There Was a Protest Unsubscribe after I ran the plug (below) for Get Out of Hell Free cards in Friday’s edition.
Didn’t Like the Answer
First came an inquiry from “KJV” in Pennsylvania, from the town of Corry (“Name origin: misspelling of founder Hiram Cory’s name,” notes Wikipedia), which “became famous in the late-19th and early-20th centuries for being the manufacturer of Climax locomotives.” Heh heh heh… they said Climax!
Ahem. KJV demanded to know “do u [sic] belong to a Church?” And also informed me that “Have been Free subscriber for years holding back from premium only because of GOOHF cards misunderstanding.” What sort of misunderstanding? “What is on the back?” he asked.
What, in all those years of curiosity and being provoked to think, he never clicked to look for himself when they were mentioned and/or illustrated in True time after time? OK, fine: I pointed him to the web site where the back is illustrated, and that led to the unsubscribe with the complaint, “cards are antiscriptural.” Hey, at least for once I’m not “anti-Christian” (a charge that goes wayyyyy back)!
Really, “antiscriptural”?! KJV should alert the media! He needs to inform the scores of pastors who are Catholic, Baptist, Presbyterian, Methodist, Jewish, Lutheran, and countless other denominations who have ordered and carried and given the cards out to thousands and thousands of the faithful in their flocks.
Driving People Away
But hey! If I was willing to answer the “do u belong to a Church?” question to his satisfaction, then the cards would have been A-OK with him, right? After all, isn’t that why he asked?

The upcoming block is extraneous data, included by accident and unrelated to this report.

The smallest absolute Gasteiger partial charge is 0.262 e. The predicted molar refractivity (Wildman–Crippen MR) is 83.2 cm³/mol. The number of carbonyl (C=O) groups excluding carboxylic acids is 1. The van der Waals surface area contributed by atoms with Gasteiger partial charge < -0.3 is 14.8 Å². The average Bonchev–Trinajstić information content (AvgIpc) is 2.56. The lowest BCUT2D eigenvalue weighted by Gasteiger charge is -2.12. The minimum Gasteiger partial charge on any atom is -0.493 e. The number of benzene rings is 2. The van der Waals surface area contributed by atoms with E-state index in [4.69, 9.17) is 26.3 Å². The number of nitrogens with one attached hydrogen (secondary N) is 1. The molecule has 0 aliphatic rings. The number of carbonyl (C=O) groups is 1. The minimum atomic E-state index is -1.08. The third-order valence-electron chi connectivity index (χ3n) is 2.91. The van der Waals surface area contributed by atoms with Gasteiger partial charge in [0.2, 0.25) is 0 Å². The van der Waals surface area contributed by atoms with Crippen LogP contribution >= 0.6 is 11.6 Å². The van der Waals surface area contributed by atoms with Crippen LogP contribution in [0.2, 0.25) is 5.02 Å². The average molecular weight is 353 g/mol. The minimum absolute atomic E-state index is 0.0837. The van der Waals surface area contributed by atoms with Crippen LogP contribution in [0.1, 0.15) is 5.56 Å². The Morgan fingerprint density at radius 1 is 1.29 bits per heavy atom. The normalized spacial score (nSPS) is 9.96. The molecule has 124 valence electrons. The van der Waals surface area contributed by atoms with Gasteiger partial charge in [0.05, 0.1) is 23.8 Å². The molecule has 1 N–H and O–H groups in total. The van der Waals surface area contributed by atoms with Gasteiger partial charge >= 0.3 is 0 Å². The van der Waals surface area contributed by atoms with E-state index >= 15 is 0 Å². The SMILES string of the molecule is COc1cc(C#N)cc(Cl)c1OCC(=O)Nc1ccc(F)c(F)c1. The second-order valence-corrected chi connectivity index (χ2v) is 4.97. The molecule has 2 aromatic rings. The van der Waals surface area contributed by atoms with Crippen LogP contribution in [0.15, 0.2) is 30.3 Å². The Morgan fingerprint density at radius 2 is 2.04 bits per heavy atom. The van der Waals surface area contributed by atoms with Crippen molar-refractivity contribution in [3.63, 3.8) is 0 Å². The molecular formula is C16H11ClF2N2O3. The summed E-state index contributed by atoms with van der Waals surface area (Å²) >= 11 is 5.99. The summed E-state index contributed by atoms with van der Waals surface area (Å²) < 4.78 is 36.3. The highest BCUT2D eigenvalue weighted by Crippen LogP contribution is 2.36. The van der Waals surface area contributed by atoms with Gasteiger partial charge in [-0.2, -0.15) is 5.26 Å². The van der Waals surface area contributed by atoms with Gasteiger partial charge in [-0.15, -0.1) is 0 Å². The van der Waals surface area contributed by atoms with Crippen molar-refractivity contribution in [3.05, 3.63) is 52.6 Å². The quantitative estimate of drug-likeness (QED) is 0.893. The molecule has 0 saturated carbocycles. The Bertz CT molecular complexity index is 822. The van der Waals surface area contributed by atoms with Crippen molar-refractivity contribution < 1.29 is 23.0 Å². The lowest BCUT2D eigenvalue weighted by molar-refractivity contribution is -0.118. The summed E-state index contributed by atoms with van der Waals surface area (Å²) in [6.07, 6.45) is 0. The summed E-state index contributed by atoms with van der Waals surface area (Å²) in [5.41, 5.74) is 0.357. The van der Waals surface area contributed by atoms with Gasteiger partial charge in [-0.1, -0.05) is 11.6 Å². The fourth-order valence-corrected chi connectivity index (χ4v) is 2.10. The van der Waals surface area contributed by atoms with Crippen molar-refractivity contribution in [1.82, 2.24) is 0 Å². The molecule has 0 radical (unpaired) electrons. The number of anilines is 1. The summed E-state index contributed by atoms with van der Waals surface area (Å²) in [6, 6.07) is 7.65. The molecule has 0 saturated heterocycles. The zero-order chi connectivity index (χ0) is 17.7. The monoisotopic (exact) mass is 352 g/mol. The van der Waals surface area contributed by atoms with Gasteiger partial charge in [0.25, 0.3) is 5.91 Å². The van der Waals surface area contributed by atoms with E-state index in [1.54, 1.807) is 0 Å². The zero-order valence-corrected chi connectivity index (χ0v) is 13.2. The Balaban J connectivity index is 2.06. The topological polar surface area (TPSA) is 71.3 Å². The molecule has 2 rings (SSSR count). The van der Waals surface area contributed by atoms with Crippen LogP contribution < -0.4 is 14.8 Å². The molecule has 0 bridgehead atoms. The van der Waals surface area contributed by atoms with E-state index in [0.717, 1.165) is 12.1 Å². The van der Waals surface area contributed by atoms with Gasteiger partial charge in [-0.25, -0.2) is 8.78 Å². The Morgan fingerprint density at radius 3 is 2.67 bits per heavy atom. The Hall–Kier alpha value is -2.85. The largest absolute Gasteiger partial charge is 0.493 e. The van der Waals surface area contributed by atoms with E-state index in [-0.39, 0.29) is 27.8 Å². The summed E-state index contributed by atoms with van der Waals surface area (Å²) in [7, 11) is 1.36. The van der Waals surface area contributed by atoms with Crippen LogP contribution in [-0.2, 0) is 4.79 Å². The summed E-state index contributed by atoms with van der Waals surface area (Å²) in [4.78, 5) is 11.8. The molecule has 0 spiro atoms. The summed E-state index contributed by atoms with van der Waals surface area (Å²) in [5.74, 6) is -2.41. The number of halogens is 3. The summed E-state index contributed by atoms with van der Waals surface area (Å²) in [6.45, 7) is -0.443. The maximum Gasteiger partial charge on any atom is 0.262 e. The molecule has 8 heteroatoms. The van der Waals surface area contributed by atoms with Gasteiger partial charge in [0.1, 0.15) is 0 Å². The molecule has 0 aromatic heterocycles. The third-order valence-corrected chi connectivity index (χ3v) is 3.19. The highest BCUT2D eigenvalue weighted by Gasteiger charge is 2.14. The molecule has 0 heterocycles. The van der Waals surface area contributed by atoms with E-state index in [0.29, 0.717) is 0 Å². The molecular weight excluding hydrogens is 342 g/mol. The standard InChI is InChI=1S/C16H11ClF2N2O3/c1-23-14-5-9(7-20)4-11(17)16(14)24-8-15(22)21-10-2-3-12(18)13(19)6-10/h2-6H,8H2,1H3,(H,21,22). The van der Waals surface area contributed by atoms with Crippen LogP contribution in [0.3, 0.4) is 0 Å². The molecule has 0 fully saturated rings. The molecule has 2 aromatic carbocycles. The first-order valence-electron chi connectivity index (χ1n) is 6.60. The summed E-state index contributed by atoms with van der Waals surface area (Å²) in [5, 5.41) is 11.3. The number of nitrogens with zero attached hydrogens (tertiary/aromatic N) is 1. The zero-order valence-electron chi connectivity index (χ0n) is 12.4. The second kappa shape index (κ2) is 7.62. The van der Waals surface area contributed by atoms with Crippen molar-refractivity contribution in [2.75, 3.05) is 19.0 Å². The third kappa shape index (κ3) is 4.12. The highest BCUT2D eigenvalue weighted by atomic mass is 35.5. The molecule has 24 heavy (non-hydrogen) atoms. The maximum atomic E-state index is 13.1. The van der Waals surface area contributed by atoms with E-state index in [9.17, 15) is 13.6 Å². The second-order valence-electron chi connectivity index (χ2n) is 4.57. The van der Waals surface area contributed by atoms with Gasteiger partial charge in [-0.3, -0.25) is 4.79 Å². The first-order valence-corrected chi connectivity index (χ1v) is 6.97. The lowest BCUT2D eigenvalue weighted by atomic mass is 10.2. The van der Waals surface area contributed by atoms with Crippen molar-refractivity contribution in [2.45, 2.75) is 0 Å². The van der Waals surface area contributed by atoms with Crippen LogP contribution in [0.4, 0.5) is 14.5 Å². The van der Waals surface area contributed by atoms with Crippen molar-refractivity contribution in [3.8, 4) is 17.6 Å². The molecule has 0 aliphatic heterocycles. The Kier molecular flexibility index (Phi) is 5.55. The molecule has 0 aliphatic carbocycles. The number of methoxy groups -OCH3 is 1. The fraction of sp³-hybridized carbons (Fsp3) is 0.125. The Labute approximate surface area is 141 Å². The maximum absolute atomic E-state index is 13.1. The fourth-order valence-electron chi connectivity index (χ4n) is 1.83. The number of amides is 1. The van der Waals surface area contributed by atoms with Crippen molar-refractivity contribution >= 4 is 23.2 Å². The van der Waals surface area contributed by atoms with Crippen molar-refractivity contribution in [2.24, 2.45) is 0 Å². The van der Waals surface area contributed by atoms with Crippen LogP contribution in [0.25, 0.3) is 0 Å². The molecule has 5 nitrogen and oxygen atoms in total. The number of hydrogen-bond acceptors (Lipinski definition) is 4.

So With That, I Proudly Present what I posted Friday:
What Do You Do With the Get Out of Hell Free cards? (readers sometimes ask). Have you ever been in line at a store behind a jerk? The customer isn’t “always right,” but the clerk is being as nice as she can.
Or have you seen a waiter struggling with an obliviot at another table? Or a postal clerk being the target of someone venting their spleen about postage prices — which the clerk certainly didn’t set.
Those are all perfect recipients of a GOOHF card. It’s the “I understand” gesture that reminds them that not everyone is a jerk. It makes their day to get that kind of acknowledgment: they smile and laugh right after having to deal with a day-destroying obliviot. It’s a great feeling to do that, too: I give away dozens every week.
We’re coming up on two million cards sold — not counting the thousands I give away (or the stickers or other GOOHF products). And they’re a nice way to tell someone about True, too. The result: a win-win-win: you make someone’s day, you get a great feeling, and the recipient learns about a fun, thought-provoking newsletter. Grab some here, and keep a few in your pocket when out to join the fun!
But Don’t Give “KJV” One if you see him: he doesn’t believe in making others smile when they’ve been berated by the irrational customer in front of you.
What a sad, sad man he must be — and exactly the sort of person who is chasing more and more Americans away from churches, especially the young: only 77 percent of Americans now “identify with some religious faith,” and the number who is “absolutely certain” God exists is down to 63 percent, from 71 percent in 2007 (Americans Becoming less Religious, Especially Young Adults: Poll — Reuters, November 3, 2015).
With examples like KJV (and yes, I understand the message he’s sending with those initials), the trend will certainly continue.
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This page is an example of Randy Cassingham’s style of “Thought-Provoking Entertainment”. His This is True is an email newsletter that uses “weird news” as a vehicle to explore the human condition in an entertaining way. If that sounds good, click here to open a subscribe form.
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